B: I thought the mixing on the vocals was pretty cool because there’s a lot of low end in the vocal mix, which sounds almost vintage. I notice a lot of other bands in the South Philly scene, especially towards the punk end, tend to have a much higher vocal mix. But moving on from that, what is your impression of the South Philly DIY?

K: I absolutely love the South Philly DIY experience because it’s really just more of a community. Like, you go to a show with four bands on the bill, and it’s four bands that play completely different styles of music but the audience still sticks around for the entire thing. And that’s what I think the best part is. Just a community of friends helping friends and kids being sound guys, and its just awesome.

EM: I also think it goes past South Philly too. Like we just finished a tour from Philly all the way down to a festival in West Virginia. And all of that was literally “Hey, my buddy in Philly knows this guy in DC.” and so on.

B: So it’s like the most organic of networks.

EM: Yeah, the entire tour was almost entirely word-of-mouth. “Hey my buddy knows this guy who knows this guy who can throw you a show in Baltimore.”

B: Yeah I remember the first house show I went to was in late November when I was visiting. I don’t remember what the middle band was called, but I remember Excursions came before them, and I think it was Barehands afterwards.

EM: Yeah I was at that show!

P: That was the Bad Tequila Experience right?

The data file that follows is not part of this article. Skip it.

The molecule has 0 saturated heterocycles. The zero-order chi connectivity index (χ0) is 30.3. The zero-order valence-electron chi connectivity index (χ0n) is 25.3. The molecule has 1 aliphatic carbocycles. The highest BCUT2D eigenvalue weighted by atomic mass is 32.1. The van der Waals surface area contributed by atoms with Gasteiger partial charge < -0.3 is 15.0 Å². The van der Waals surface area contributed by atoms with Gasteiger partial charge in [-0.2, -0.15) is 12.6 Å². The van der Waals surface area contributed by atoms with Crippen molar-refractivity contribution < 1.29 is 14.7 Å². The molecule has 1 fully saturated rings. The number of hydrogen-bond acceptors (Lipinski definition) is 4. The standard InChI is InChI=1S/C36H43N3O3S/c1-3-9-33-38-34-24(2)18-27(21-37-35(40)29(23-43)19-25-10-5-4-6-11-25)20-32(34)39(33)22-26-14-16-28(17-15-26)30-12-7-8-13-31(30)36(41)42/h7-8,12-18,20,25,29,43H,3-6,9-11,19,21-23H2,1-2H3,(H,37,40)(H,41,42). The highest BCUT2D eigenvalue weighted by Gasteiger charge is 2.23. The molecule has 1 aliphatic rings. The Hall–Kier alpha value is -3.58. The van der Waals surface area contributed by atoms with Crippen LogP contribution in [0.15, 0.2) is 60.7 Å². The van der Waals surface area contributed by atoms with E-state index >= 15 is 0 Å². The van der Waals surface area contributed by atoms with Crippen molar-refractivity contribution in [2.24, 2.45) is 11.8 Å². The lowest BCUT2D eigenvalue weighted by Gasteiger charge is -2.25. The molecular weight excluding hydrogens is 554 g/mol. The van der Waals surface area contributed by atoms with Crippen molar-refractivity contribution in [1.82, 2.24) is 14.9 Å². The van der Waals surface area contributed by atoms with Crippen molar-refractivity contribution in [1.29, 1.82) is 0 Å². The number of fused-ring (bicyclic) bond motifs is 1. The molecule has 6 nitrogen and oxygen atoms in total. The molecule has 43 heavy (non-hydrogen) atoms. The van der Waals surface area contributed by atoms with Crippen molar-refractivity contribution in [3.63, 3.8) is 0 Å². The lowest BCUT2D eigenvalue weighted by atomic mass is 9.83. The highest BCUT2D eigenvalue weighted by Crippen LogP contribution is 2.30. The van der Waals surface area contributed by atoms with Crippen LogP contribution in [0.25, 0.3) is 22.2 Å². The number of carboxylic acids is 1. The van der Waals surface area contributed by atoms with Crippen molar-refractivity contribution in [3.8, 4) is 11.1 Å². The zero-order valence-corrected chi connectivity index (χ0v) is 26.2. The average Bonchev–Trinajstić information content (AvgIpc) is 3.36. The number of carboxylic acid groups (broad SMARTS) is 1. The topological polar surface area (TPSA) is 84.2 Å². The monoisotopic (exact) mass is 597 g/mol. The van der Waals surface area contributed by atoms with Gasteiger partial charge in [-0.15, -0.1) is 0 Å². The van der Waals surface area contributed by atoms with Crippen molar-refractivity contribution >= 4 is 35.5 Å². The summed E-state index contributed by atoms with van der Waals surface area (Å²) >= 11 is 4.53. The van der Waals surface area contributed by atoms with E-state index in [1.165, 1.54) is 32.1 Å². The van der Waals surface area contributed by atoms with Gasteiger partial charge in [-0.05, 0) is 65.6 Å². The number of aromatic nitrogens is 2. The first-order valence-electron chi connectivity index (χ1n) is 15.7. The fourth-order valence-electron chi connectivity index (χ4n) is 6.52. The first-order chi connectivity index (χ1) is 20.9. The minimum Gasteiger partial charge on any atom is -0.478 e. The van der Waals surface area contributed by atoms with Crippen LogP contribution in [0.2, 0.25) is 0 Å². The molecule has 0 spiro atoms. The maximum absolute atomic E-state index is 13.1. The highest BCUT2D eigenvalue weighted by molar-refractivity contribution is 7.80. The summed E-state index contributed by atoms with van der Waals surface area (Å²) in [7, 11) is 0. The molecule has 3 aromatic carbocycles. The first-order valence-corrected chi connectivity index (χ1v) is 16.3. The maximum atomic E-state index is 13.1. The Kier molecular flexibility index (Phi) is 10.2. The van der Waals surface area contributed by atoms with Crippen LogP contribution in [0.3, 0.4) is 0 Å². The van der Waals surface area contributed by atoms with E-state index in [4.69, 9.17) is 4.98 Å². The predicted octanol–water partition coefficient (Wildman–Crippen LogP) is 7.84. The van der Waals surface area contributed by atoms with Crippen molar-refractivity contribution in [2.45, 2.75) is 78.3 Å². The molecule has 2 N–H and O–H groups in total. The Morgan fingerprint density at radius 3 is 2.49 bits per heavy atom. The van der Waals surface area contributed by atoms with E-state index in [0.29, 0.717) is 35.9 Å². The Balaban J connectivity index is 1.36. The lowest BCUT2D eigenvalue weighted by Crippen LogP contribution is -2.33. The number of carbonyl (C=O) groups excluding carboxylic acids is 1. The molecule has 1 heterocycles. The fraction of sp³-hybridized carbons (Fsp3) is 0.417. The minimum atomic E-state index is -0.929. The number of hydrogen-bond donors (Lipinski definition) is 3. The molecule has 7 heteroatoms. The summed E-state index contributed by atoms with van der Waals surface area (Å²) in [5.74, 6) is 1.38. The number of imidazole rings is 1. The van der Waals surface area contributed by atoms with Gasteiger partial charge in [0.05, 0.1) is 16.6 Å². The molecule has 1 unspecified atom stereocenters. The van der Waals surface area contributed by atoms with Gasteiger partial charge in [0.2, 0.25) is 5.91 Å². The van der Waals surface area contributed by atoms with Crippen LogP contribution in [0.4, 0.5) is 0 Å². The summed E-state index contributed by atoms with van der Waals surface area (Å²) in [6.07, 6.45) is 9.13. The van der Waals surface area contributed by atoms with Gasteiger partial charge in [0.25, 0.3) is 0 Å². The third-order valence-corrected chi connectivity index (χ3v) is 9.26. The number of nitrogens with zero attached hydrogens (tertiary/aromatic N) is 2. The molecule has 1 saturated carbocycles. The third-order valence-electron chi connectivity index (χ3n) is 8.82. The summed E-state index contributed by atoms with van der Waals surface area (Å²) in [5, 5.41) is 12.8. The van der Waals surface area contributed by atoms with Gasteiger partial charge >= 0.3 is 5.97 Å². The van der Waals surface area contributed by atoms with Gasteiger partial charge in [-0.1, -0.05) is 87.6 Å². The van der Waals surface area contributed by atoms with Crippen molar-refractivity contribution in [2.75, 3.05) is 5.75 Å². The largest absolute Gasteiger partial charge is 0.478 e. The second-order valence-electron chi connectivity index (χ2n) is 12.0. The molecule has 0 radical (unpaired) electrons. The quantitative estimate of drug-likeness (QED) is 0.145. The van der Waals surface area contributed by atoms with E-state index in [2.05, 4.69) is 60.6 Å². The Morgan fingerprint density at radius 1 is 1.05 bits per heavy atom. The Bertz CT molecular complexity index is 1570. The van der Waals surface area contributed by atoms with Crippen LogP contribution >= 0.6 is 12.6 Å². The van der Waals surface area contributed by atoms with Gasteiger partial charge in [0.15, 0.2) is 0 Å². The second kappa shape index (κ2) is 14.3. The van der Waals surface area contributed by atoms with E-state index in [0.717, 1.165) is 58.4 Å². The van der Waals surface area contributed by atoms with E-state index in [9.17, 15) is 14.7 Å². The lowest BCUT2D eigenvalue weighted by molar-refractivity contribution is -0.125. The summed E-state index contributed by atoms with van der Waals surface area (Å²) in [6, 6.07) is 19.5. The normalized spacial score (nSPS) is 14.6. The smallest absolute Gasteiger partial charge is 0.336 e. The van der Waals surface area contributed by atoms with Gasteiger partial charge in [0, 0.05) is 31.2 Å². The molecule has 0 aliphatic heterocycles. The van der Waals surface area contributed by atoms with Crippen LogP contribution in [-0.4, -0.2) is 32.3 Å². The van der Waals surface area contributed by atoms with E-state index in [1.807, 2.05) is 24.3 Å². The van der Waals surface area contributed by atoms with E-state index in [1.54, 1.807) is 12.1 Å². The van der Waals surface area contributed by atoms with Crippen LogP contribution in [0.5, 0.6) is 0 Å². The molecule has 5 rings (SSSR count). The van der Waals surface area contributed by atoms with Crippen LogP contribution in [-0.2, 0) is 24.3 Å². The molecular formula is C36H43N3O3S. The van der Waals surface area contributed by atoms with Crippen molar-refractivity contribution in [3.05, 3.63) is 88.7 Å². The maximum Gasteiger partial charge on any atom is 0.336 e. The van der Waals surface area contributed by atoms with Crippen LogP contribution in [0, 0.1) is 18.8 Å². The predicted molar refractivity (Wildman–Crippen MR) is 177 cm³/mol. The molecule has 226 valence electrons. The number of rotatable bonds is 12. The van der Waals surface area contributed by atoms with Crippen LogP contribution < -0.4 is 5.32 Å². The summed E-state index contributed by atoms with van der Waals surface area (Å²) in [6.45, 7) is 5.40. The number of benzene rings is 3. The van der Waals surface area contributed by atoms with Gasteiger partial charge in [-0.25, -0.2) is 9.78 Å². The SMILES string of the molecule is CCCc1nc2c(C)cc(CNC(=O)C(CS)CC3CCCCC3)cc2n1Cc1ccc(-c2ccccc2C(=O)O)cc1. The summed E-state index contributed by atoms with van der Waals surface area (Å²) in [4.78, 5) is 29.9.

B: Yeah that was Bad Tequila Experience. So I know the group is tight on a personal basis here, but how much of a role does social media play in bookings and promotion in this scene?

EM: I’d say it’s essential. I mean that’s how I did it, cause I handle all of the booking thus far.

E: I like that I don’t have to do anything, it’s my favorite part of this group

*collective giggles*

E: What?! I don’t have to do anything, I just show up when (Eoin) tells me to.

P: (returning to the topic) The bands that I’ve played in previously, unless we were emailing the booking dude at a commercial venue, almost always made booking arrangements on Facebook. They’ll confirm and add you to an event page.

B: So the DIY is by no means mainstream, but it seems to be growing in response to the corporatization of the mainstream music business. So I think that many people’s vision of touring life is grounded in a dated picture of the music business. What is touring life like in the DIY? Cause I know a lot of times it’s house-to-house rather than club-to-club.